Have you ever wondered why you need to report ‘Tax Exempt Interest’ on your 1040 tax return? If something is tax exempt, why would it need to get reported? You don’t pay taxes on it, do you? Look at line 8b of the 1040 tax return below, it asks you to report “Tax Exempt Interest.”


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One would like to think that tax exempt interest is tax free, unfortunately, there are two cases where this is not the case. The first has to do with the Alternative Minimum Tax (AMT). The more common case is during retirement when tax exempt interest can CAUSE taxes on your Social Security benefit!

I often hear about the benefits of Tax Free Municipal Bonds, but keep in mind, you only benefit if you aren’t being taxed on them!

Let’s look through a couple of sample tax returns to help illustrate this point.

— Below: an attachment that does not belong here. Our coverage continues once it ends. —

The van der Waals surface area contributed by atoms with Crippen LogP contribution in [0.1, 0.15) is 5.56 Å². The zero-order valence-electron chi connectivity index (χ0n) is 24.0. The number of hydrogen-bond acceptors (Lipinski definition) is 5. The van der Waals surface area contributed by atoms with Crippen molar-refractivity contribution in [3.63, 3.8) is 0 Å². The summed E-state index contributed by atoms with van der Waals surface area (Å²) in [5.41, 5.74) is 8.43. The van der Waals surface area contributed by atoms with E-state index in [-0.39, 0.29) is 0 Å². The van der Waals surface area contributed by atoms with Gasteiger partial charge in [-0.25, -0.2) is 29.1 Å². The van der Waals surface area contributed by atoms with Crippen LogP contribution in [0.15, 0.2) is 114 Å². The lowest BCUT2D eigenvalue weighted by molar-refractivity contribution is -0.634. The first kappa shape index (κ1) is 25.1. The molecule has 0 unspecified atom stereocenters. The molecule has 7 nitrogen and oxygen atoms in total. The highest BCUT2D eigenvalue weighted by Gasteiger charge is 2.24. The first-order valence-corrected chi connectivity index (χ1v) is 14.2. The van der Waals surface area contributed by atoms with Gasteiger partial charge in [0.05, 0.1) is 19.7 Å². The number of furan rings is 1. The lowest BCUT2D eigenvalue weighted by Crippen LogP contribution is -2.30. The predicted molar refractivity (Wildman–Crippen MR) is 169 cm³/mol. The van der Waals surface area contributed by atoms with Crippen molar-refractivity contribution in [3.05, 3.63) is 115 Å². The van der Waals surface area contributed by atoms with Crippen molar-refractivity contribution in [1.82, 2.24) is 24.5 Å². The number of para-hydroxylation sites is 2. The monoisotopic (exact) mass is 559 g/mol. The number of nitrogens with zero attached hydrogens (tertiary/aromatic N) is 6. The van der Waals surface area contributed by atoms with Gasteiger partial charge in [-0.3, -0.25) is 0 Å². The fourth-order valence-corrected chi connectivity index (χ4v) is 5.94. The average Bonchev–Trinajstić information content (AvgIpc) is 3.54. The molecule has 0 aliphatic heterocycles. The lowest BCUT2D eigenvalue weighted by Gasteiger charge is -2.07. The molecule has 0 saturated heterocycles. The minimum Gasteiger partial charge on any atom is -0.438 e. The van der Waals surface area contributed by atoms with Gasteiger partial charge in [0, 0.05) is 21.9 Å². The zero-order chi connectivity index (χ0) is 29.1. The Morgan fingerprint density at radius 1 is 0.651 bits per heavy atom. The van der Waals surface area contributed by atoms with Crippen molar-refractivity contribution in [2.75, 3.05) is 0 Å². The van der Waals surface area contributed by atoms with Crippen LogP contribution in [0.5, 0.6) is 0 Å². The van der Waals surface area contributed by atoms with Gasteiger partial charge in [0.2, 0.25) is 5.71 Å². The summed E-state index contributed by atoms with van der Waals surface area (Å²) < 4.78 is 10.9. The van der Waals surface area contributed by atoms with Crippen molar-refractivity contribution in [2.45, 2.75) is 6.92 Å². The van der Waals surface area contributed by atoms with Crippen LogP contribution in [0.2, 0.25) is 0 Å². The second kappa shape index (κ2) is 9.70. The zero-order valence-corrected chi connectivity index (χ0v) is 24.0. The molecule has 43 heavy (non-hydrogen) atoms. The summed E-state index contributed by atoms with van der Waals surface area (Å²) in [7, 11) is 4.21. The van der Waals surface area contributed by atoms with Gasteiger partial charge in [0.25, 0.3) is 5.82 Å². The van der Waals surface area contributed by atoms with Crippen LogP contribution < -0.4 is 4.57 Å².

In both, examples on line 7, earned income, they have $100,000. However, the example on the left has no tax exempt interest, line 8b, and the one on the right, has $1 of tax exempt interest (look closely to find the “inside” column of 8b). Look at the total income on line 22.

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It’s $100,000 for each example. So in this case, tax exempt interest really does mean, tax exempt! It’s working, you have an extra dollar of interest that doesn’t increase your taxes.

Now, let’s look at an example of a retired couple. In both examples, they have no earned income, they are taking $40,000 out of IRAs and getting $60,000 from Social Security. Look at what happens when we add one dollar to line 8b, tax exempt interest. (Look closely at each number and compare line 22).

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Surprising!? By adding $1 dollar of tax “exempt” interest it CAUSING $1 more dollar of Social Security to be taxed and increasing your total income by $1 – going from $68,098 to $68,099.

What’s really happening here is that Tax Exempt Interest isn’t really tax exempt at all!

We call retirement ‘The Great Transition’ and what comes with it is a whole new set of rules. It is important to know how to best position yourself so you are in the most efficient tax position!